Starting signal for the Krombacher Climate Protection Project
When the WWF drew our attention to the climate-damaging situation of the peat swamp forests in Borneo in 2008, one thing was clear - we had to act! It was the starting signal for the Krombacher Climate Protection Project.
Restoration of the peat swamp forests of Borneo
Giant carbon pool
Peat swamp forests store between 3,000 and 6,000 t of carbon per hectare, thus up to 50 times more than rainforests without peat swamp soils. Therefore, their preservation is of immense importance to the climate.
Greenhouse gases from deforestation
Canals were built to facilitate logging and the transport of tree trunks. These drain the peat body, the soil dries out, the peat reacts with oxygen and releases the climate-damaging CO₂ in large quantities.
WWF protects peat forests from drying out and fires
As part of the Krombacher climate protection project, the WWF protects peat swamp forests in Borneo from drying out and fires. As a result, enormous amounts of carbon remain bound in the peat and do not burden the climate in the form of the greenhouse gas CO₂.
Between 2016 and 2018, the Krombacher Climate Protection Project saved a total of 11.1 tons of CO₂ emissions per hectare and per year, which is about 3 million tons of CO₂ per year for a total area of 273272 hectares.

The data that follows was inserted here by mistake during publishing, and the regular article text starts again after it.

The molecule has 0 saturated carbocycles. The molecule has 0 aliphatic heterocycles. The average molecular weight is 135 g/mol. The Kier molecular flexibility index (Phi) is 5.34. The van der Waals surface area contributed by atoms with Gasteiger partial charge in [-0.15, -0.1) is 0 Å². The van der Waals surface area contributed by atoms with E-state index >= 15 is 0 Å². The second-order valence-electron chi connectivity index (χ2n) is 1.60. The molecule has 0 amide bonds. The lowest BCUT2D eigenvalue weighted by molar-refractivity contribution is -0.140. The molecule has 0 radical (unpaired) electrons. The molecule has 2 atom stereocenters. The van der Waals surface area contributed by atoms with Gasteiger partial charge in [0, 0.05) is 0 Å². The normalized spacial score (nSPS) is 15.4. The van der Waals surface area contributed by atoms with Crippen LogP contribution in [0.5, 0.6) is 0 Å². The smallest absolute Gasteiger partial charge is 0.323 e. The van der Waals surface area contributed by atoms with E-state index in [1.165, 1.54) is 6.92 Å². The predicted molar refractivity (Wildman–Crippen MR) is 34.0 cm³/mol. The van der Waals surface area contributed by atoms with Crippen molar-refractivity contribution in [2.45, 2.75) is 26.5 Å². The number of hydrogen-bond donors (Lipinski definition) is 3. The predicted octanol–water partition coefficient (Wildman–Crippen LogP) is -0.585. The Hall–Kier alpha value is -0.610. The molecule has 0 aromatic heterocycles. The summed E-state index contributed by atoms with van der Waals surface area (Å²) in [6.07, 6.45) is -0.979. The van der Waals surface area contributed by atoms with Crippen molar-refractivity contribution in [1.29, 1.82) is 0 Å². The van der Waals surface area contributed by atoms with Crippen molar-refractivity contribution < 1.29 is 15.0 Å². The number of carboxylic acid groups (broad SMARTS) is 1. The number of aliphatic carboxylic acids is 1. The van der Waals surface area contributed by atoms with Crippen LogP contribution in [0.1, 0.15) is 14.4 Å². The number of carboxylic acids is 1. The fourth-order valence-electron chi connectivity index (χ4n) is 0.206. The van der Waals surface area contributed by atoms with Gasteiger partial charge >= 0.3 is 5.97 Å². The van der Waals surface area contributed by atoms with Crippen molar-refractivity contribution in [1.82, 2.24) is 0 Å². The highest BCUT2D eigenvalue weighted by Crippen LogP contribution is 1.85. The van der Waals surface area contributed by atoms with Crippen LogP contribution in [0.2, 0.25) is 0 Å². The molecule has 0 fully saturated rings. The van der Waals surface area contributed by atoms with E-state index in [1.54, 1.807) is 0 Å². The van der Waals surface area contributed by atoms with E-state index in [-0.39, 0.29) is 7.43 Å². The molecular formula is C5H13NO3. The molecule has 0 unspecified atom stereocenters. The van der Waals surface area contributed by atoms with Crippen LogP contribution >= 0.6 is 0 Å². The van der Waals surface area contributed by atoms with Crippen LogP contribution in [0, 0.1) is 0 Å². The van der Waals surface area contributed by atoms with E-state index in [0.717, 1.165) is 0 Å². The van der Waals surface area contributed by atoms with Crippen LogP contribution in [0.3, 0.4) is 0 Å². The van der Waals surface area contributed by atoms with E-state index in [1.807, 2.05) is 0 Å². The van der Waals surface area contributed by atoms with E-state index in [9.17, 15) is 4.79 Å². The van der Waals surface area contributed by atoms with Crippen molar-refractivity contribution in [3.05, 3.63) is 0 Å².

With their project, Krombacher and the WWF are giving a strong signal for Climate Protection. Through their commitment in Borneo, gigantic CO₂ emissions are avoided.
Prof. Joosten, Uni Greifswald
Climate change is threatening our habitat. Through global warming and extreme weather events it is expected that the severity and frequency of natural disasters will increase. It is high time to act - that is why we became active on Borneo.
Together against climate change
The World Wide Fund for Nature (WWF) is one of the largest nature and environmental protection organisations in the world. Its goal is to stop the worldwide destruction of nature and the environment, to preserve biodiversity, to protect habitats and to shape a future in which people and nature live together in harmony. The WWF is working on more than 3,000 projects around the globe.
Further information about the project can be found here and also directly on the WWF website.